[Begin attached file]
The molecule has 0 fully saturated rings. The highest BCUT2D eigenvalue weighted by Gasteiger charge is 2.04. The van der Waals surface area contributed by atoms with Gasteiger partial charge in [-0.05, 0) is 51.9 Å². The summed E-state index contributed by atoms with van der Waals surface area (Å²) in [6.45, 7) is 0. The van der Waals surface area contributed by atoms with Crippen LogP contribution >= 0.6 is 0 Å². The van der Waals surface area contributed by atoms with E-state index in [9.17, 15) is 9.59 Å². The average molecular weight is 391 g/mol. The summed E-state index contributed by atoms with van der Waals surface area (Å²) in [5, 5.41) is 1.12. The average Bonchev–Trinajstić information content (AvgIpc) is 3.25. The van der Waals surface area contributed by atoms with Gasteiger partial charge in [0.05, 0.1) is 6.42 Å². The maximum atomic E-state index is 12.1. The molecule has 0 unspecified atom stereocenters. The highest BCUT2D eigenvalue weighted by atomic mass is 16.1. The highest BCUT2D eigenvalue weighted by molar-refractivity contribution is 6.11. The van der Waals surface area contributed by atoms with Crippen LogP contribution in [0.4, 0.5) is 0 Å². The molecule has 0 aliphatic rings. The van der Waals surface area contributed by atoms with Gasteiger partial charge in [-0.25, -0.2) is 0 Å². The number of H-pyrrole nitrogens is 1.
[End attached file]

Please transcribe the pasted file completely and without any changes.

The molecule has 0 fully saturated rings. The highest BCUT2D eigenvalue weighted by Gasteiger charge is 2.04. The van der Waals surface area contributed by atoms with Gasteiger partial charge in [-0.05, 0) is 51.9 Å². The summed E-state index contributed by atoms with van der Waals surface area (Å²) in [6.45, 7) is 0. The van der Waals surface area contributed by atoms with Crippen LogP contribution >= 0.6 is 0 Å². The van der Waals surface area contributed by atoms with E-state index in [9.17, 15) is 9.59 Å². The average molecular weight is 391 g/mol. The summed E-state index contributed by atoms with van der Waals surface area (Å²) in [5, 5.41) is 1.12. The average Bonchev–Trinajstić information content (AvgIpc) is 3.25. The van der Waals surface area contributed by atoms with Gasteiger partial charge in [0.05, 0.1) is 6.42 Å². The maximum atomic E-state index is 12.1. The molecule has 0 unspecified atom stereocenters. The highest BCUT2D eigenvalue weighted by atomic mass is 16.1. The highest BCUT2D eigenvalue weighted by molar-refractivity contribution is 6.11. The van der Waals surface area contributed by atoms with Crippen LogP contribution in [0.4, 0.5) is 0 Å². The molecule has 0 aliphatic rings. The van der Waals surface area contributed by atoms with Gasteiger partial charge in [-0.25, -0.2) is 0 Å². The number of H-pyrrole nitrogens is 1.